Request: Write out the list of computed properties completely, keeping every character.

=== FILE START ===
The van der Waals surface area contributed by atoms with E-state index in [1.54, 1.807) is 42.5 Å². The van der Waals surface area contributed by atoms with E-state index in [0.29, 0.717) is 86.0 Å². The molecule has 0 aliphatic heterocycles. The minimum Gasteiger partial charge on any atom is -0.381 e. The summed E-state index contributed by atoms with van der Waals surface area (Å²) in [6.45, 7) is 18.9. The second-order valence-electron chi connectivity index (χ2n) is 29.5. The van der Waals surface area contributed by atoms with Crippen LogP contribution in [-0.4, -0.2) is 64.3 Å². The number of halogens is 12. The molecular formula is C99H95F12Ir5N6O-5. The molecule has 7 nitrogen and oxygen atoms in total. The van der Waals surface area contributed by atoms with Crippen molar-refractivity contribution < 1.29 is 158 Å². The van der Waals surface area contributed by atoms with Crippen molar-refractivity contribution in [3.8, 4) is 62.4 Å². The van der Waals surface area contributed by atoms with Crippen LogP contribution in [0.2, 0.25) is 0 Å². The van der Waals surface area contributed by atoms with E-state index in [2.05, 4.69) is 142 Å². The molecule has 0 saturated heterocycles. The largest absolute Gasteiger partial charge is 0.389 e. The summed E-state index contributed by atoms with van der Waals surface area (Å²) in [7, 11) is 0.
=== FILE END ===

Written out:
The van der Waals surface area contributed by atoms with E-state index in [1.54, 1.807) is 42.5 Å². The van der Waals surface area contributed by atoms with E-state index in [0.29, 0.717) is 86.0 Å². The molecule has 0 aliphatic heterocycles. The minimum Gasteiger partial charge on any atom is -0.381 e. The summed E-state index contributed by atoms with van der Waals surface area (Å²) in [6.45, 7) is 18.9. The second-order valence-electron chi connectivity index (χ2n) is 29.5. The van der Waals surface area contributed by atoms with Crippen LogP contribution in [-0.4, -0.2) is 64.3 Å². The number of halogens is 12. The molecular formula is C99H95F12Ir5N6O-5. The molecule has 7 nitrogen and oxygen atoms in total. The van der Waals surface area contributed by atoms with Crippen molar-refractivity contribution < 1.29 is 158 Å². The van der Waals surface area contributed by atoms with Crippen molar-refractivity contribution in [3.8, 4) is 62.4 Å². The van der Waals surface area contributed by atoms with Crippen LogP contribution in [0.2, 0.25) is 0 Å². The van der Waals surface area contributed by atoms with E-state index in [2.05, 4.69) is 142 Å². The molecule has 0 saturated heterocycles. The largest absolute Gasteiger partial charge is 0.389 e. The summed E-state index contributed by atoms with van der Waals surface area (Å²) in [7, 11) is 0.